THE WORLD BANK knows it. Every development economist knows it. The education of girls is the surest way in the world of reducing poverty. If there is to be a serious attack on the billions of people deprived of the basic ingredients of a decent life, schools in poor countries have to be full of girls, as well as boys.
All the evidence shows that taking girls out of the fields and homes and putting them behind desks raises economic productivity, lowers infant and maternal mortality, reduces fertility rates and brings better environmental management. Countries that have pursued gender equality over the past three to four decades have grown faster and become more equal societies.
So why are 90 million primary-school-age girls not in school?
For the same reason that when Dickens was writing ``David Copperfield'' 150 years ago, girls were absent from the British educational system: Men in power mostly prefer it that way.
Or they are not interested enough in changing the situation to commit energy and money to doing so. Or perhaps they do not quite believe the mountains of studies that have established beyond question the link between the eradication of poverty and those years in a schoolroom by ranks of girls.
High-profile outside intervention -- through projects such as those the World Bank has begun successfully with a number of countries -- will be needed to bring change in the corridors of power run by conservative men.
Of course, even if it could be proved that there was no development payoff from gender equality in schools, the education of girls would still be a worthy cause. Education is a human right, and its denial is a scar on the international community.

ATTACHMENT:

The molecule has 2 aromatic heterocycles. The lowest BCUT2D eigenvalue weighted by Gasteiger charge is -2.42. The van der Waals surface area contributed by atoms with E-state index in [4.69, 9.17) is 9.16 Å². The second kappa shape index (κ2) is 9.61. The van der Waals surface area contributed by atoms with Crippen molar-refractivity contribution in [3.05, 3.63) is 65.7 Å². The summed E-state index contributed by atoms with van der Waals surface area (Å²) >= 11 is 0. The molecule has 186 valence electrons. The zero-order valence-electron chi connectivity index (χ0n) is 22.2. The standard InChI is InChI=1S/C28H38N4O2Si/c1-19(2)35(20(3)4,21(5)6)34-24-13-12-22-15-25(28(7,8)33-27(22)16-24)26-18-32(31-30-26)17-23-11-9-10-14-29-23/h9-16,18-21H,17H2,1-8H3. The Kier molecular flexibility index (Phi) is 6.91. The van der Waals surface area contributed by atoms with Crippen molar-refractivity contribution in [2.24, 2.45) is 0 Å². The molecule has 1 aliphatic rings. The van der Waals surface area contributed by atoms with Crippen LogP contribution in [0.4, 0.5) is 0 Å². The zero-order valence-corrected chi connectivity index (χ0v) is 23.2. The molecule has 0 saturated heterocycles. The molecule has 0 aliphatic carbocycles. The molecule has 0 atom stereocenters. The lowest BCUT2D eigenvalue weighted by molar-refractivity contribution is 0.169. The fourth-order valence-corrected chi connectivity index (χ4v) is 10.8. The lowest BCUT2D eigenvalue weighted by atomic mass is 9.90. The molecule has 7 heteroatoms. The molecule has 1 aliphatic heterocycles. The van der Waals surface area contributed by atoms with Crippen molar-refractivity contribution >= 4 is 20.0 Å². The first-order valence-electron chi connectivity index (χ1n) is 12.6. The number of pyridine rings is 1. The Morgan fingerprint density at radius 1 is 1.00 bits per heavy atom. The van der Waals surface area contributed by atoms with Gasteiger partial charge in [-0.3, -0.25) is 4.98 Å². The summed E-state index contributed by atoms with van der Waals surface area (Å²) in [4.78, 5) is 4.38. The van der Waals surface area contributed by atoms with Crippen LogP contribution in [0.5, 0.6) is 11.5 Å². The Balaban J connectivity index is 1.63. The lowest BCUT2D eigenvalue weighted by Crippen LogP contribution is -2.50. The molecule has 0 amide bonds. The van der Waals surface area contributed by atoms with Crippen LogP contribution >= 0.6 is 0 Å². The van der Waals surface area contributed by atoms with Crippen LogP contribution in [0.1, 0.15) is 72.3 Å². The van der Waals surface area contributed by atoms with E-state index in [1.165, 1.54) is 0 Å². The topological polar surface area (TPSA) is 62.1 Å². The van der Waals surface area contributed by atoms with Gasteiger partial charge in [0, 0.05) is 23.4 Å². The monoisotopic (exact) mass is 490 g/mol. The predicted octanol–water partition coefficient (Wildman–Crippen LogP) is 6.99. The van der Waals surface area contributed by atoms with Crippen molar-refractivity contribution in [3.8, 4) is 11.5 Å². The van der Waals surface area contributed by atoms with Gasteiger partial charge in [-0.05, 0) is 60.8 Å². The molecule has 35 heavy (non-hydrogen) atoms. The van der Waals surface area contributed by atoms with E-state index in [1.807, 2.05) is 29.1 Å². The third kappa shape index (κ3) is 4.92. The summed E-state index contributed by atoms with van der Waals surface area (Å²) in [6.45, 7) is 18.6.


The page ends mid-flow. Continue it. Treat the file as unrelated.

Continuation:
To be born a girl in a rural area in Nepal, Pakistan, Indonesia, Morocco, Togo or Sudan -- half a dozen of the most shameful performers -- is the worst of fates. It means being doomed to a life without education or clean water, with marriage and babies coming too early, too many births, babies who die of preventable diseases, backbreaking work in the fields, emotional subordination to a husband and his family, and an early death. Sexual exploitation of girls and women is another route open for male domination of the female deprived of education. The uneducated woman transmits to her children the same doomed life.
Every year, almost 12 million children under the age of 5 needlessly die of infectious diseases associated with poverty. But each additional year spent by their mothers in primary school lowers the risk of premature child deaths by about 8 percent. In Pakistan, for example, an extra year of school for 1,000 girls could prevent 60 infant deaths.
But it doesn't have to be this way. In the southern Indian state of Kerala -- communist in politics and Christian in ideology -- where literacy is universal, the infant mortality rate is the lowest in the developing world. Schooling is the route to lowering infant mortality.
Each extra year of school also translates into lower fertility and a decrease in maternal deaths. In Brazil, for instance, illiterate women have an average of 6.5 children, whereas those with secondary education have 2.5 children.
And with women and girls being the major farmers in Africa and south Asia, their education offers a chance to develop more efficient farming practices, improve output and raise awareness of the ecological needs of the land.
In countries with terrible records, the central question of the high cost to the family of their girls being in school, instead of working in the home with younger siblings or on agricultural tasks, requires government leadership to change attitudes radically. While the family's immediate interest is to have their girls working at home, it is in the national interest, as well as in the interest of both the girls and their future families, to override the short-term perspective.
Victoria Brittain and Larry Elliott wrote this article for the Guardian newspaper in Britain (www.guardian.co.uk).
© 2000 Mercury Center